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Scientific Session 18 — SS18: Cardiac Imaging - MRI

Thursday, April 26, 2018

Abstracts 2556-3491

2814. Regional ventricular dysfunction in cardiac sarcoidosis and ARVD/C

Najmi Varzaneh F*,  Aliyari Ghasebeh M,  Riele A,  Kamel I,  Zimmerman S. Johns Hopkins Hospital, Baltimore, MD

Address correspondence to F. Najmi Varzaneh (

Objective: Arrhythmogenic right ventricular dysplasia/cardiomyopathy (ARVD/C) is an inheritable cardiomyopathy characterized by structural abnormalities mainly of the right ventricle (RV) associated with variable expression, ventricular arrhythmias and sudden death. Cardiac sarcoidosis (CS) is a common mimic of ARVD/C. The distinction between ARVD/C and CS is still challenging. The purpose of this study was to investigate the utility of left and right ventricular strain analysis by cardiac MRI (CMR) in distinguishing these two entities.

Materials and Methods: A total of 60 patients meeting 2010 ARVD/C Task Force Criteria and 20 patients meeting 2014 Heart Rhythm Cardiac Sarcoidosis Criteria were identified from a retrospective review of patients referred to CMR between Jan 2009–Dec 2011. Regional and global systolic strain analysis was performed on cine SSFP CMR images. Global and segmental right ventricular (RV) and left ventricular (LV) longitudinal strains were measured on four-chamber long axis views and circumferential strains on short-axis views. Global RV and LV volumetric and functional parameters were calculated on dedicated software. MRI patterns of late gadolinium enhancement (LGE) were evaluated by an expert radiologist in all cases of CS and 52 cases of ARVD with available LGE.


Overall 80 cases were studied. There were no significant differences in RVEF and LVEF between two groups (The mean of RVEF was 44.25 ± 9.86 in ARVD group vs 41 ± 14.7 in CS group (p = 0.85) and the mean of LVEF was 58.7 ± 8.6 in ARVD group vs 52.5 ± 13.3 in CS group (p = 0.104)). RVEDVI, RVESVI, and LVEDVI were significantly higher in patients with ARVD vs CS. Patients with CS had significantly worse LV systolic longitudinal strain (LS) both globally (–11.4 ± 6.8 vs –20.3 ± 8, p < 0.001) and in the basal septum (–9.2 ± 6.5 vs –17.7 ± 8.1, p < 0.001). In contrast, patients with ARVD trended to worse RV systolic LS both globally (–16.7 ± 5.1 vs –19.2 ± 7.5, p = 0.195) and in the basal free wall (–23.26 ± 6.7 vs –26.9 ± 11.8, p = 0.128); however, the difference was not significant. Similar differences between groups were seen for circumferential RV and LV systolic strain measures. LGE on MRI was noted in all cases of CS and 38% of ARVD group. In patients with CS, LGE was more common in segments with worse strain function including basal anteroseptal and inferoseptal.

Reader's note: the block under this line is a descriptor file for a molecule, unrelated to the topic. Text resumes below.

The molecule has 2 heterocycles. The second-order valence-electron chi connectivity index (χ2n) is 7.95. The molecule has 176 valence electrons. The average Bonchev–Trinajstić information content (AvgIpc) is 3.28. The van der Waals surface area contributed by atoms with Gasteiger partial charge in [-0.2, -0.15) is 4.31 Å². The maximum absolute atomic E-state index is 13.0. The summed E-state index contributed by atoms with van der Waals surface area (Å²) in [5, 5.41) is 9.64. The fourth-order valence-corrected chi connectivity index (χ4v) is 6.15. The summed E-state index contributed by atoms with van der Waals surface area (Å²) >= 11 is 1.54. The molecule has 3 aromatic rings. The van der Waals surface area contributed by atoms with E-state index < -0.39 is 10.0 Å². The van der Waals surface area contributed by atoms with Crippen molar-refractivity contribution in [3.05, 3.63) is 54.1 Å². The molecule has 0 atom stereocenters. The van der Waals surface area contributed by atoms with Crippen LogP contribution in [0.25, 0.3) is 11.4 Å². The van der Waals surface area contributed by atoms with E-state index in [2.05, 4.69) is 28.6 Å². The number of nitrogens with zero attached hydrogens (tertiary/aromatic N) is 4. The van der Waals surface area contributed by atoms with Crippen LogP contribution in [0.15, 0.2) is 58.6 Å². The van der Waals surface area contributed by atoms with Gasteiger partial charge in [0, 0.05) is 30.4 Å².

Conclusion: Regional and global longitudinal LV strain patterns are different in patients with CS vs ARVD/C as assessed by feature tracking CMR strain analysis, however, global ventricular function was not significantly different in two groups. LGE most commonly involved the mid inferolateral and apical inferolateral walls in ARVD, however, it was affected more in basal anteroseptal and inferoseptal in CS.